Bringing Users to Life Just Takes a Persona or Two


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Istill find that far too many intranets are being built on the basis of putting as much information (or rather, documents) as possible onto the intranet in the hope that users will be able to locate what they need through navigation and search. Site managers, perhaps because of their close allegiance to corporate marketing, generally have an appreciation of not only the diverse information requirements of different users, but also the way in which these users will seek the information. I think that one of the problems in the intranet area is that there are such a wide range of users that intranet managers give up trying to segment them, and just go for the easy option.

One methodology that I have been using recently to develop the information architecture of intranets has been that of personas. For many years, market researchers have concentrated on defining target groups of users, such as "Mothers under 25 with two or more children at school." Alan Cooper, an American software designer and the author of Visual Basic 1.0, realized that, as technology enabled software companies to provide more functionality for the same price, there was an increasing danger that the user experience as they coped with new releases would be so bad that they would prefer to stay with the current version, which would have a huge impact on the sales of software. In his book The Inmates are Running the Asylum, published in 1997, Cooper used some of the outcomes of the market research industry, which at that time was starting to adopt personas.

So what is a persona? It is a real virtual user. The person described in the persona does not actually exist but is created through research to typify some of the characteristics of a group of users. Biographical details are developed, even down to a photograph, so that the person concerned is so real that the intranet team starts to identify with them as an individual of the organization.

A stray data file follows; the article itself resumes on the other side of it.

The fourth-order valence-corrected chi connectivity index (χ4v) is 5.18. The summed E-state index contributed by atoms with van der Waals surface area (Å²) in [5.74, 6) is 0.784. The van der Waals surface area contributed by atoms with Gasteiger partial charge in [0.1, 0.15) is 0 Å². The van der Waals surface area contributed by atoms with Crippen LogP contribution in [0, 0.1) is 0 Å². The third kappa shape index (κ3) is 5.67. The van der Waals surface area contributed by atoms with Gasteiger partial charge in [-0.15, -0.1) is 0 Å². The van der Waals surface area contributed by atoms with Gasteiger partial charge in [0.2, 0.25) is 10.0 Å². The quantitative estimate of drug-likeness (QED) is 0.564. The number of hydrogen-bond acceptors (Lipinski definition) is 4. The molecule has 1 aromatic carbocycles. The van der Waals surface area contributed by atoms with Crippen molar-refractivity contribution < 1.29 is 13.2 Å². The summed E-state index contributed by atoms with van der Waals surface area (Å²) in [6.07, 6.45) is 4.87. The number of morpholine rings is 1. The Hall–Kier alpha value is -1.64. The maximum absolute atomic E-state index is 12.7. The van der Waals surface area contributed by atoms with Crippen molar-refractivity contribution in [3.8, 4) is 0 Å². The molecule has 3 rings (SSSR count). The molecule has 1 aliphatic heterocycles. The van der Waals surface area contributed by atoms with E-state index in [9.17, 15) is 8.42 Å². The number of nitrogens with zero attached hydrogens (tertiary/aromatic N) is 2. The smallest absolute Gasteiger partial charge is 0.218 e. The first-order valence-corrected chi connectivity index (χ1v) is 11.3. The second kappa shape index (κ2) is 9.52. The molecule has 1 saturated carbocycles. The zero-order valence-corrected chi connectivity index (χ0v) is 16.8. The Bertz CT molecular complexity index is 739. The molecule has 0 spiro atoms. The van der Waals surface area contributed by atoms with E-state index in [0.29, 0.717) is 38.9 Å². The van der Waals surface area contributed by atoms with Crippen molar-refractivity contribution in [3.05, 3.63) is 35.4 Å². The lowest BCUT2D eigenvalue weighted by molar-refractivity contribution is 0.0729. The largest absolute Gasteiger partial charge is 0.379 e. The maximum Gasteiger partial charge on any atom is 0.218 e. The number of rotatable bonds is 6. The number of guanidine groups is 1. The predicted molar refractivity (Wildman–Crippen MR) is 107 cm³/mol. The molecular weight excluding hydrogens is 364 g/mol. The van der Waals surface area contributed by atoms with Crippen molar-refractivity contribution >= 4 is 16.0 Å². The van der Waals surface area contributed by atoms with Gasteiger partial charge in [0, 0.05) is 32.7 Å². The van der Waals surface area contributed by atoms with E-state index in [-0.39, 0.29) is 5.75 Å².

This is a very brief bio, but it is just for purposes of illustration: "John Nolan is a consulting engineer. Aged 35, he lives in Birmingham with his wife Maureen and his two children. He was educated at Cambridge and then worked in Australia before joining the company three years ago."

The next step is to define his primary goals. These might be along the lines of: "John wants to make sure that he keeps track of the projects he is involved with, is aware of new techniques in bridge building, and has ready access to travel information as he is always on call anywhere in the world."

This composite would be based on talking to a number of consulting engineers. They may have different specializations, but the issue is that they need to keep up to date in these specializations. From these goals, the intranet team can start to think about how "John" would want to navigate through the site. He would want to see a list of projects and have access to external research services. Scenarios and site walk-throughs can then be developed and built into the information architecture, and then tested with real consulting engineers before refining the personas and the intranet.

The response from skeptical managers is that there could be a very large number of different personas that need to be developed. This is not the case. By focusing in on a small number of key user groups/personas the 80/20 rule soon comes into play, with perhaps five or six persons representing the majority of intensive users.

One of the benefits of personas is that the intranet team starts to identify with them as individual users with defined needs, and then tries to get inside the mind of "John" as a consulting engineer. In this way the requirements that "John" has for information are balanced against his needs for findability and search. The abstract "users" become real, if virtual, people. An ancillary benefit is that the project to meet the needs of consulting engineers in a site re-launch turns into Project John. If you want to know more about personas (and you should) then read Alison Hunt's seminal article in Online at www.infotoday.com/online/jul03/head.shtml. Other good papers on this methodology can be found at www.boxesandarrows.com/archives/print/003348.php (May 2003 edition) and www.boxesandarrows.com/archives/print/002343.php (March 2002 edition).

Before you are able to try this approach, you might need to market the benefits of personas within your organization because the use of personas is still novel, especially in the context of intranets. The published case studies are currently about the use of personas in Web sites, though the basic principles are the same. Consider having some draft personas developed to show the approach and benefits well before investing the time and effort that effective persona development will require, as senior managers (personas in their own right) may be just a little skeptical.